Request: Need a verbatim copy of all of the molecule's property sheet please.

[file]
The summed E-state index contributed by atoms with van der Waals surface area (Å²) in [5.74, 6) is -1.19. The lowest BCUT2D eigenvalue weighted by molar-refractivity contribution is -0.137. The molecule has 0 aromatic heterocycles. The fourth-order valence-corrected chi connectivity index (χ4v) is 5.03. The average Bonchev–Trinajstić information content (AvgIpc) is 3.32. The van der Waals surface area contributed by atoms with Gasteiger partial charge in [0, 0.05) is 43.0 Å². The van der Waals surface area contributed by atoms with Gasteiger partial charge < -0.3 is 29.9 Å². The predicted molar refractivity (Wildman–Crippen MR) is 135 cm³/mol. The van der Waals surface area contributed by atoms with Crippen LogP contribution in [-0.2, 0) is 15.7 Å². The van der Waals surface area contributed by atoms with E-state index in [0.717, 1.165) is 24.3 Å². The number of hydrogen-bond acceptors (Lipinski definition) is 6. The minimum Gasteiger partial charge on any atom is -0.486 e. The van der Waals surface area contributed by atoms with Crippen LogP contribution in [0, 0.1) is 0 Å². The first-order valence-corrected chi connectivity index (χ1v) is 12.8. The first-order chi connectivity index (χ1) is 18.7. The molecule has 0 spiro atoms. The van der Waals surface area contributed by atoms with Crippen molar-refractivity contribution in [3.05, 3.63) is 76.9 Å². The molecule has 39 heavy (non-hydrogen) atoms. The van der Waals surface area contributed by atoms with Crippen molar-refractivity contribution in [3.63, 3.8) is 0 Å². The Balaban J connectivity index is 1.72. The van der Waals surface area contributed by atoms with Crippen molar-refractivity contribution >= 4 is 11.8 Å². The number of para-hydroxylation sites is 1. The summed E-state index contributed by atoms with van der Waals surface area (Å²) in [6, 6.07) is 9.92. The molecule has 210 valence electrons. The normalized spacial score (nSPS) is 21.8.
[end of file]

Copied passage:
The summed E-state index contributed by atoms with van der Waals surface area (Å²) in [5.74, 6) is -1.19. The lowest BCUT2D eigenvalue weighted by molar-refractivity contribution is -0.137. The molecule has 0 aromatic heterocycles. The fourth-order valence-corrected chi connectivity index (χ4v) is 5.03. The average Bonchev–Trinajstić information content (AvgIpc) is 3.32. The van der Waals surface area contributed by atoms with Gasteiger partial charge in [0, 0.05) is 43.0 Å². The van der Waals surface area contributed by atoms with Gasteiger partial charge < -0.3 is 29.9 Å². The predicted molar refractivity (Wildman–Crippen MR) is 135 cm³/mol. The van der Waals surface area contributed by atoms with Crippen LogP contribution in [-0.2, 0) is 15.7 Å². The van der Waals surface area contributed by atoms with E-state index in [0.717, 1.165) is 24.3 Å². The number of hydrogen-bond acceptors (Lipinski definition) is 6. The minimum Gasteiger partial charge on any atom is -0.486 e. The van der Waals surface area contributed by atoms with Crippen LogP contribution in [0, 0.1) is 0 Å². The first-order valence-corrected chi connectivity index (χ1v) is 12.8. The first-order chi connectivity index (χ1) is 18.7. The molecule has 0 spiro atoms. The van der Waals surface area contributed by atoms with Crippen molar-refractivity contribution in [3.05, 3.63) is 76.9 Å². The molecule has 39 heavy (non-hydrogen) atoms. The van der Waals surface area contributed by atoms with Crippen molar-refractivity contribution in [3.63, 3.8) is 0 Å². The Balaban J connectivity index is 1.72. The van der Waals surface area contributed by atoms with Crippen molar-refractivity contribution >= 4 is 11.8 Å². The number of para-hydroxylation sites is 1. The summed E-state index contributed by atoms with van der Waals surface area (Å²) in [6, 6.07) is 9.92. The molecule has 210 valence electrons. The normalized spacial score (nSPS) is 21.8.